Go to the graveyard, close your eyes for a moment, and you might hear the two men debating the future of the Jewish homeland. But such moments are fleeting – a visitor to the graveyard in Tel Aviv encounters a history that can only inspire feelings of awe. How were such men able to convert an idea, a dream, into a living reality? The Old Cemetery in Tel Aviv rivals the Western Wall in Jerusalem in its importance for the Jewish people and, yes, in its sanctity.
TODAY, TEL AVIV is Israel’s second largest city. More than a century ago, it was merely a vision in the minds of urban pioneers such as Meir Dizengoff. His grave in the Old Cemetery is a testament to the vitality and energy of the Zionist movement. The graves of the great Hebrew poets Haim Nahman Bialik and Saul Tchernikovsky are also testaments to the ability of Zionism and Hebrew culture to absorb opposing visions and ideas, and synthesize them.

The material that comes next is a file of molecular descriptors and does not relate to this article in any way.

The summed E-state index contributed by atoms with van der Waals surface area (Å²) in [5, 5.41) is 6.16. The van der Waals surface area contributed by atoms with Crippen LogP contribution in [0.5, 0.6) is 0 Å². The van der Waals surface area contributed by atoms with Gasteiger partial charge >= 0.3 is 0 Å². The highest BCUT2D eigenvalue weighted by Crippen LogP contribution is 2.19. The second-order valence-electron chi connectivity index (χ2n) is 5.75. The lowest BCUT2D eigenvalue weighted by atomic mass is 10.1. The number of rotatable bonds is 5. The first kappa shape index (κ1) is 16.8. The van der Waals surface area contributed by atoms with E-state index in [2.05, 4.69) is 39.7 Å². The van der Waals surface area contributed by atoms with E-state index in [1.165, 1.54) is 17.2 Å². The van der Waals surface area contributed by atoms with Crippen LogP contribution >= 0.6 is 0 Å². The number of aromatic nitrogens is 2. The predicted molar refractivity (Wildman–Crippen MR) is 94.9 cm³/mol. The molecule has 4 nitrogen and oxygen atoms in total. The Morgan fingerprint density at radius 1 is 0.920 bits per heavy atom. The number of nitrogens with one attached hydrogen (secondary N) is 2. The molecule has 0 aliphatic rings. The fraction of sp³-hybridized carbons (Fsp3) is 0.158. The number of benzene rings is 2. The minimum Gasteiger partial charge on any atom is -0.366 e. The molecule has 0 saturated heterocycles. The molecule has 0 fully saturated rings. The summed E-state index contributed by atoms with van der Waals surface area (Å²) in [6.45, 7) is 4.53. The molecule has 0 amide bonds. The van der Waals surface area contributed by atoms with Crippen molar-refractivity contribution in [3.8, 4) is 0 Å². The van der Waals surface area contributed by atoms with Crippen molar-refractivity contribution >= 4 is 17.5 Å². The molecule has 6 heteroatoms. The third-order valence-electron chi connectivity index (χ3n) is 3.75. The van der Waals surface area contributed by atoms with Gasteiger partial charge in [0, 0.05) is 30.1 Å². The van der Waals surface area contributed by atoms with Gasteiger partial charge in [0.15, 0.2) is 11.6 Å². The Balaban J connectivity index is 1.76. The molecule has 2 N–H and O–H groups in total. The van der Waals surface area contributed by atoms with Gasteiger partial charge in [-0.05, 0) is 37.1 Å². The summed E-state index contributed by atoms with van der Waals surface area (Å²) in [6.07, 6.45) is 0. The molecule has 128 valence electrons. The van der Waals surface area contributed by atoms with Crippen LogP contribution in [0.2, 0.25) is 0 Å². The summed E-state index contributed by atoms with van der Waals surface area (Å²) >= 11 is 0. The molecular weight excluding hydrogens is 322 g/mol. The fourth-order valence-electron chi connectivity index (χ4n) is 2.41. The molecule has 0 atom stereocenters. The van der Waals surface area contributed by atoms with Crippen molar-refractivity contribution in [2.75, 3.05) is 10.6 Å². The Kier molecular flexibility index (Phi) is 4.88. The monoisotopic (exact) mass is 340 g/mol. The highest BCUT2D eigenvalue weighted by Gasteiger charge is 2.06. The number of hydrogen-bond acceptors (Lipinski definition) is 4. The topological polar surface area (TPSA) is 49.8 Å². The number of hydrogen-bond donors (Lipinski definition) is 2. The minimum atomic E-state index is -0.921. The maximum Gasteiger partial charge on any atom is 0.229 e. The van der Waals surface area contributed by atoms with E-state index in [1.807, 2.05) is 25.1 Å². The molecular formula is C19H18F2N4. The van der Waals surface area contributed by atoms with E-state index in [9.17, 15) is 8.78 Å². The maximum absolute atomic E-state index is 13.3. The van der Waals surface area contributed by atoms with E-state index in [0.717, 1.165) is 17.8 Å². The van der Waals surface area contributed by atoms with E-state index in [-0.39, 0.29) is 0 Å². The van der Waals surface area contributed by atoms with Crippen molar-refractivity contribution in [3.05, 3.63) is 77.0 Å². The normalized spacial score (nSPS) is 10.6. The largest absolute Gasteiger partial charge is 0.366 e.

While the central theme of Bialik’s poetry is the clash between traditional Judaism and Western secularism, Tchernikovsky wrote of the Hellenic ideal of beauty and the Canaanite cult of nature.
Israel’s ability to absorb different cultures, theologies and political ideologies is critical to the future of the Jewish state, as well as Jewish life in the Diaspora. We do not need to idealize Israel to realize that without a Jewish state in the post-Holocaust epoch, Jewish relevance and survival would be in jeopardy. With all of its crises and problems, Israel represents much more to most Jews than just a nation like any other nation.